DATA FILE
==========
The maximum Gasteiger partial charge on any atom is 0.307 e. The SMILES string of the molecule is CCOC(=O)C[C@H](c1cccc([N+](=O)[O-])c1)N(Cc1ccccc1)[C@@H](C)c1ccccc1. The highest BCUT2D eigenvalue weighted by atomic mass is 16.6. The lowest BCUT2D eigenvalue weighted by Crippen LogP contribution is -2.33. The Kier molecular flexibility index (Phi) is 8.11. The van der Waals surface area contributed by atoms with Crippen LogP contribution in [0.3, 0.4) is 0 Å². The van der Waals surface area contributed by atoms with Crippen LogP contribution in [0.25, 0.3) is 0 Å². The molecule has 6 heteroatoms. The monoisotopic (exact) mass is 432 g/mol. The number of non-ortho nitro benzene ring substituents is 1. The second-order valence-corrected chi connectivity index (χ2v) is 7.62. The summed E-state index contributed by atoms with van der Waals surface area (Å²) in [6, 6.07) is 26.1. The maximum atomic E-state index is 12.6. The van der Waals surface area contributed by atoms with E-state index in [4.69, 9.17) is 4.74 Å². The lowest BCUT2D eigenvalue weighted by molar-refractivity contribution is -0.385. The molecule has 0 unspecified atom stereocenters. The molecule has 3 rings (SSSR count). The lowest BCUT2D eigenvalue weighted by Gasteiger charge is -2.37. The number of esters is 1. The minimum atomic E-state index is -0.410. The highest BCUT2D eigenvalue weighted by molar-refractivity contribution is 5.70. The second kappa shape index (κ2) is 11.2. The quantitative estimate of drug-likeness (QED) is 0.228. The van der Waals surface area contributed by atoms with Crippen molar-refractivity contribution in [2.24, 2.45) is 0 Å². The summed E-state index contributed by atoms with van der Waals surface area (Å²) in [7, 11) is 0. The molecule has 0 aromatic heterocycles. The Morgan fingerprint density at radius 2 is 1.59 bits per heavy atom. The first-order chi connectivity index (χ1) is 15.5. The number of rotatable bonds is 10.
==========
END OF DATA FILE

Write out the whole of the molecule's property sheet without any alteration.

The maximum Gasteiger partial charge on any atom is 0.307 e. The SMILES string of the molecule is CCOC(=O)C[C@H](c1cccc([N+](=O)[O-])c1)N(Cc1ccccc1)[C@@H](C)c1ccccc1. The highest BCUT2D eigenvalue weighted by atomic mass is 16.6. The lowest BCUT2D eigenvalue weighted by Crippen LogP contribution is -2.33. The Kier molecular flexibility index (Phi) is 8.11. The van der Waals surface area contributed by atoms with Crippen LogP contribution in [0.3, 0.4) is 0 Å². The van der Waals surface area contributed by atoms with Crippen LogP contribution in [0.25, 0.3) is 0 Å². The molecule has 6 heteroatoms. The monoisotopic (exact) mass is 432 g/mol. The number of non-ortho nitro benzene ring substituents is 1. The second-order valence-corrected chi connectivity index (χ2v) is 7.62. The summed E-state index contributed by atoms with van der Waals surface area (Å²) in [6, 6.07) is 26.1. The maximum atomic E-state index is 12.6. The van der Waals surface area contributed by atoms with E-state index in [4.69, 9.17) is 4.74 Å². The lowest BCUT2D eigenvalue weighted by molar-refractivity contribution is -0.385. The molecule has 0 unspecified atom stereocenters. The molecule has 3 rings (SSSR count). The lowest BCUT2D eigenvalue weighted by Gasteiger charge is -2.37. The number of esters is 1. The minimum atomic E-state index is -0.410. The highest BCUT2D eigenvalue weighted by molar-refractivity contribution is 5.70. The second kappa shape index (κ2) is 11.2. The quantitative estimate of drug-likeness (QED) is 0.228. The van der Waals surface area contributed by atoms with Crippen molar-refractivity contribution in [2.24, 2.45) is 0 Å². The summed E-state index contributed by atoms with van der Waals surface area (Å²) in [7, 11) is 0. The molecule has 0 aromatic heterocycles. The Morgan fingerprint density at radius 2 is 1.59 bits per heavy atom. The first-order chi connectivity index (χ1) is 15.5. The number of rotatable bonds is 10.